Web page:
Soybeans surge on technicals, supplies
U.S. soybean futures reversed earlier losses to close the session higher on Thursday, buoyed by technical trading and concerns that rainfall in the forecast for the Corn Belt over the next week could reach crops too late in the growing season to replenish dry fields.
Chicago Board of Trade September soybeans added 25 1/4 cents, or 1.8%, to $14.23 a bushel. Most-active November soybeans picked up 15 cents, or 1.1%, to $13.67 1/2 a bushel.
Meanwhile, corn prices continued to fall. The most-active December contract slid 8 1/2 cents, or 1.8%, to $4.61 a bushel, a three-week low for that issue.
Soybean futures rose 13% through August as unfavorable weather accompanied the nation's soy crop through its most crucial stages of growth.
- See how Thursday's trade unfolded in Marketing Talk
- Also: Early yield reports
- More: 'Ludicrous' crop estimates
The combination of shifting weather forecasts for the final weeks of the growing season and uncertainty at how much stress the soybean crop endured--and how much yield potential was lost--in the largest-producing states of Iowa, Illinois, and Minnesota, has kept trading choppy over the past week.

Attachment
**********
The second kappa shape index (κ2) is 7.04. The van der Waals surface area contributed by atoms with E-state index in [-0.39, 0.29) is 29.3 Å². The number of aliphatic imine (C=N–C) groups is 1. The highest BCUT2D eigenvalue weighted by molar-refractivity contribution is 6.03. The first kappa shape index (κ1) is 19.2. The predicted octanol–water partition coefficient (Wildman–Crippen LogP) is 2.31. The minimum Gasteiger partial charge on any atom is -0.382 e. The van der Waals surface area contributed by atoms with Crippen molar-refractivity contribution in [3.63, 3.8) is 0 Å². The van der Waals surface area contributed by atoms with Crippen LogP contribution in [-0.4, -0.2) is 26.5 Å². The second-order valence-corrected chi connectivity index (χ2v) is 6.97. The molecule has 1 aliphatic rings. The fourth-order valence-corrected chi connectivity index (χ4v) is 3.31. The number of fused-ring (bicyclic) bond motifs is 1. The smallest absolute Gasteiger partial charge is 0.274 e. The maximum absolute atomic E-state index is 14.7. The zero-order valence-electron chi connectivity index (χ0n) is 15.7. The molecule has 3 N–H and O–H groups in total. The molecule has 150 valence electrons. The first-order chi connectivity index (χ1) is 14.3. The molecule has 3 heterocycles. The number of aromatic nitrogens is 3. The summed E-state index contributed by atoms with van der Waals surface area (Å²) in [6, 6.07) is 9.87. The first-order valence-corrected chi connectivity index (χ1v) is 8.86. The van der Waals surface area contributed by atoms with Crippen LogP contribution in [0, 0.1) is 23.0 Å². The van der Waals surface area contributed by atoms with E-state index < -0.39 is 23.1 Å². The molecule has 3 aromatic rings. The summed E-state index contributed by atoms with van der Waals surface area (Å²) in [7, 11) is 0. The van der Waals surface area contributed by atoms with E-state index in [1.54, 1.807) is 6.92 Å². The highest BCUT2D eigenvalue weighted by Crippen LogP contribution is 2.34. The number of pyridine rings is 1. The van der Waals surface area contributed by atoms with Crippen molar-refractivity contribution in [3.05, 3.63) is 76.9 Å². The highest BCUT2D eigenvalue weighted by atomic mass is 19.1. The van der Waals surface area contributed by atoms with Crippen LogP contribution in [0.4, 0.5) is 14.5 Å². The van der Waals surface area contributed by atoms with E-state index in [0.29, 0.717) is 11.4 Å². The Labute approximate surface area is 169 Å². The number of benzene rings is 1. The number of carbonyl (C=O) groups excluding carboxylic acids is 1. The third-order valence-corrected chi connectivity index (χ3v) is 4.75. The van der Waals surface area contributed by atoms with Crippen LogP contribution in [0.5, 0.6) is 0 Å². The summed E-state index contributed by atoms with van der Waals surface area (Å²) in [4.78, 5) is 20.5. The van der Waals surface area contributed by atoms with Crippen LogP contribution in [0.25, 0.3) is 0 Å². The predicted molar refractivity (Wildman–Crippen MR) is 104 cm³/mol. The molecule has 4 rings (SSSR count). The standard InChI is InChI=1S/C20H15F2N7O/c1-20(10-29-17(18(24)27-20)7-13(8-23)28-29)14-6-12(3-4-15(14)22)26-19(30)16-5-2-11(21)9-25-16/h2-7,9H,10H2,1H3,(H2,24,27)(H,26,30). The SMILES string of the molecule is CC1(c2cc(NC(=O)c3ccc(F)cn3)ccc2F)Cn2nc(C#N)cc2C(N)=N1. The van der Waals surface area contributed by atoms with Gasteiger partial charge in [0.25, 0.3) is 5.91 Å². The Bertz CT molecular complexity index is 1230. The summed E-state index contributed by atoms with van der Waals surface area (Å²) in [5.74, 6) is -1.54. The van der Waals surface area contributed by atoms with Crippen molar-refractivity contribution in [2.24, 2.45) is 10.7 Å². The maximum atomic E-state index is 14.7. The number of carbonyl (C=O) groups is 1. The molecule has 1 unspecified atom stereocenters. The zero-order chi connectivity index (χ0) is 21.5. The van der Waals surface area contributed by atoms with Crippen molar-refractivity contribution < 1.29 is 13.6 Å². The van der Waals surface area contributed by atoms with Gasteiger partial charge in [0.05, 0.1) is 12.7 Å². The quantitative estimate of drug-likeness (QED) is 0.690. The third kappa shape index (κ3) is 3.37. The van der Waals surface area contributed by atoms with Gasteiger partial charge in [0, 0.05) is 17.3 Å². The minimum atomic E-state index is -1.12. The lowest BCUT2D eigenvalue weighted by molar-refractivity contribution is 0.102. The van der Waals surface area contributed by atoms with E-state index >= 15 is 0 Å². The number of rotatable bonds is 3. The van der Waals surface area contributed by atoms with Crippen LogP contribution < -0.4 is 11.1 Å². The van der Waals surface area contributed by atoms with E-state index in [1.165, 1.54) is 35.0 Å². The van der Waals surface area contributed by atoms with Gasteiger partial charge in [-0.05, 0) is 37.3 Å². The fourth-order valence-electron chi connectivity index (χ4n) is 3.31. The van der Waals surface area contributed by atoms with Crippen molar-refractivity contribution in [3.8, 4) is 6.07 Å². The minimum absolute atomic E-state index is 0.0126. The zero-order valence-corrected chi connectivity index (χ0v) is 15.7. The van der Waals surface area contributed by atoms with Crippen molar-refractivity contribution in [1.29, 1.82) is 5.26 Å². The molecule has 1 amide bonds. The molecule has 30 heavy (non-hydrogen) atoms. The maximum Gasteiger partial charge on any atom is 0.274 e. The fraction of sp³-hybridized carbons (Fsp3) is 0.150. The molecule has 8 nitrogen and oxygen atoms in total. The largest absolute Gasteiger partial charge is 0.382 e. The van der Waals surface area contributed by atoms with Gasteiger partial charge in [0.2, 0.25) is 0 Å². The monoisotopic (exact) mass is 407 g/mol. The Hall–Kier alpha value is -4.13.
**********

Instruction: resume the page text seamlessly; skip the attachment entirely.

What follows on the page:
Some analysts said traders also likely executed spreads between the two on Wednesday, when soybeans made the largest one-day drop in six weeks, betting that corn prices would have a more shallow dip relative to the oilseed.
Market participants began buying midday to reverse that spread, exiting some of those bearish bets on soybeans, which propped up the market relative to corn futures.
Profit-taking on those spreads "reflects a lack of conviction that the soybean rally is going to be really significant at this point," said Arlan Suderman, a senior market analyst with agricultural advisory firm Water Street Solutions. "Soybean futures are stuck trading in a range right now until we receive better clarity on supplies."
The National Weather Service expanded precipitation models Thursday to show heavier rainfall in Iowa, Minnesota and the Dakotas over the next five days. The central and northern Midwest are likely to receive between one-quarter to six-tenths of an inch of rain, with heavier showers forecast in the seven-day outlook.
While some suspect the rains could work to replenish a handful of growing regions in the coming weeks, others are concerned the precipitation is too little, too late.
Wheat futures followed the declines in corn, as the two grains are direct substitutes in animal feed. CBOT December wheat shed 6 cents, or 0.9%, to $6.40 1/4 a bushel, an all-time closing low for that contract. KCBT December wheat fell 8 3/4 cents, or 1.25%, to $6.89 1/4 a bushel. MGEX December wheat was off 11 1/4 cents, or 1.6%, at $7.10 3/4 a bushel.
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(END) Dow Jones Newswires
September 05, 2013 15:39 ET (19:39 GMT)
DJ U.S. Soybean Futures Settle Higher on Technicals; Supply Caution->copyright
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